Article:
But, that’s not all. As I started reading the book I came across what Pascoe describes as “shadow” chapters. (There’s an illuminating interview with the author at the back of the book.) The shadow flashback chapters chart the progress of Gerry and Abi’s introduction into the mysterious and exciting world of sex as they travelled through puberty and matured into adults with adult relationships. The shadow chapters alternate between Gerry (tacked on to chapters 1, 3, 5, …) and Abi (tacked on to chapters 2, 4, 6, …). We read of Gerry’s first spontaneous nocturnal emission (“wet dream”) and what caused it; Abi’s experiments, first with boys and once with girls; Gerry’s initiation into full sexual congress by an older but accommodating landlady; Abi’s three-month pre-university European trip with her friend Sally and “a bucket load of condoms” in her rucksack; Gerry’s exploration and use of pornography after his divorce; and much more. Make no mistake, these shadow chapters are sexually explicit and is what merited the “whoa” at the start of my review. This is not a book you want to leave lying around if you have pre-teen or even teen children in the house. This is definitely a top-shelf book destined to nestle alongside Fanny Hill, Lady Chatterley’s Lover and if you have it, Fifty Shades of Grey. Keep it away from small but inquisitive prying eyes.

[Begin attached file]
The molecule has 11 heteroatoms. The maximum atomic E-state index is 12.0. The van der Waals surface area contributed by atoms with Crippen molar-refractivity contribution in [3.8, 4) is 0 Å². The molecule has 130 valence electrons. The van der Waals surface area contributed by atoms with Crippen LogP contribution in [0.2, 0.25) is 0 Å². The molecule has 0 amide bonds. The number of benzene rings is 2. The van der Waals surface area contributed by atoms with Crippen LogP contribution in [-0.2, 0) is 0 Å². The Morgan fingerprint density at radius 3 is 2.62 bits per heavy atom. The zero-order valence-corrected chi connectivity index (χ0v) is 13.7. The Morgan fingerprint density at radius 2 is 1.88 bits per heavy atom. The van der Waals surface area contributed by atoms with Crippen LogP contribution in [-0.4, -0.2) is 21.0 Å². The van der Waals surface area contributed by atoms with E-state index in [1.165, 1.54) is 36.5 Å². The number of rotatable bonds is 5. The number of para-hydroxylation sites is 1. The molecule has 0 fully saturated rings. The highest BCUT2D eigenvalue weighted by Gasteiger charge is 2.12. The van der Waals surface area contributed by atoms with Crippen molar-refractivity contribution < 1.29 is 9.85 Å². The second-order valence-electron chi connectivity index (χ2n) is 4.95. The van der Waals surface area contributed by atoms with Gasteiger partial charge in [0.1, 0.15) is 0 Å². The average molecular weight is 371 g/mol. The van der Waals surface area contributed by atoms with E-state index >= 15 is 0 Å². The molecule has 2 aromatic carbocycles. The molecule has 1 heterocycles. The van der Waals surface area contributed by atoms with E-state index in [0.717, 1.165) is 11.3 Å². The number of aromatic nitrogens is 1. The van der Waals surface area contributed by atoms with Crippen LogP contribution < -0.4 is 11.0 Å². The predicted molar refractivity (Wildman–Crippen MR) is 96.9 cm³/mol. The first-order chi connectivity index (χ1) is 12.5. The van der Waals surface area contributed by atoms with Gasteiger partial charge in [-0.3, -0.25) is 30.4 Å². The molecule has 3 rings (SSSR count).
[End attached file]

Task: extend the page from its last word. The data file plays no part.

As the end of the story approaches so we are very sure that Gerry and Abi are going to “get it together” and get it together they do in an explosive sequence of sex, more sex and yet more sex over their last weekend together, from Friday evening to late Sunday afternoon. I mean, we are talking joint showers (Gerry finally gets to see Abi naked in the shower and discovers the location of her tattoo), novel uses of honey and ice cubes, skinny dipping and al fresco sex, getting turned on watching porn on a laptop, and… I don’t want to give too much away but if you are knowledgeable about the special technique Wallis Simpson was said to possess and which captivated Edward VIII’s private parts, literally, there’s some of that as well.
The combination of discussions on serious matters between two people with an age gap of almost forty years and the interwoven sex shadow chapters caught my imagination. One minute you’re deep into, say, the potential impact of an ever-expanding world population (seven billion and growing) and the next a detailed description of some sex-related incident in the life of either Gerry or Abi. It’s like eating from a tub of ice cream with an enticing bowl of hot spicy soup on the side!
Conversations is a great read and there are hints of a sequel although quite how Pascoe can do this is beyond me. His, or her, literary style is engaging and encourages page turning although I warn you some of the discussions are heavy with facts and figures flying off the page. Read the serious bits in the evening in front of a fire and with your favourite tipple to hand. Read the sexy bits on the beach. Either way, I recommend the book to you and encourage you to read it.
As for me, it’s time for a coffee. I might try the coffee shop down town!